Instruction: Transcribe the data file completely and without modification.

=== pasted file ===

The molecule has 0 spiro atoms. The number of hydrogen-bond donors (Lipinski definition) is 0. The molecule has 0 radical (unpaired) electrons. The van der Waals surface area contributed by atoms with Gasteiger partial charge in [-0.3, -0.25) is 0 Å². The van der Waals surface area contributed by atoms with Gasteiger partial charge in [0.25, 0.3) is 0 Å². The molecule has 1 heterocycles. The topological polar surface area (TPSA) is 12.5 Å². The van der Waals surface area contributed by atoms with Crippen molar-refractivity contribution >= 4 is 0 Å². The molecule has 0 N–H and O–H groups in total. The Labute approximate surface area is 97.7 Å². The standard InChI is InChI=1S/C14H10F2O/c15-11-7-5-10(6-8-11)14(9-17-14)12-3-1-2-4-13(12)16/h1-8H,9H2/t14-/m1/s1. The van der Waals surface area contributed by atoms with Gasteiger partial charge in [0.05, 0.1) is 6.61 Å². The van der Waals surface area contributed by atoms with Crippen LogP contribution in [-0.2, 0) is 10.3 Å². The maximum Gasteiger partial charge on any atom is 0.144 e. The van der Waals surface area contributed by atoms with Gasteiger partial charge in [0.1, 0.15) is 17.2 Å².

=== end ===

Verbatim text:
The molecule has 0 spiro atoms. The number of hydrogen-bond donors (Lipinski definition) is 0. The molecule has 0 radical (unpaired) electrons. The van der Waals surface area contributed by atoms with Gasteiger partial charge in [-0.3, -0.25) is 0 Å². The van der Waals surface area contributed by atoms with Gasteiger partial charge in [0.25, 0.3) is 0 Å². The molecule has 1 heterocycles. The topological polar surface area (TPSA) is 12.5 Å². The van der Waals surface area contributed by atoms with Crippen molar-refractivity contribution >= 4 is 0 Å². The molecule has 0 N–H and O–H groups in total. The Labute approximate surface area is 97.7 Å². The standard InChI is InChI=1S/C14H10F2O/c15-11-7-5-10(6-8-11)14(9-17-14)12-3-1-2-4-13(12)16/h1-8H,9H2/t14-/m1/s1. The van der Waals surface area contributed by atoms with Gasteiger partial charge in [0.05, 0.1) is 6.61 Å². The van der Waals surface area contributed by atoms with Crippen LogP contribution in [-0.2, 0) is 10.3 Å². The maximum Gasteiger partial charge on any atom is 0.144 e. The van der Waals surface area contributed by atoms with Gasteiger partial charge in [0.1, 0.15) is 17.2 Å².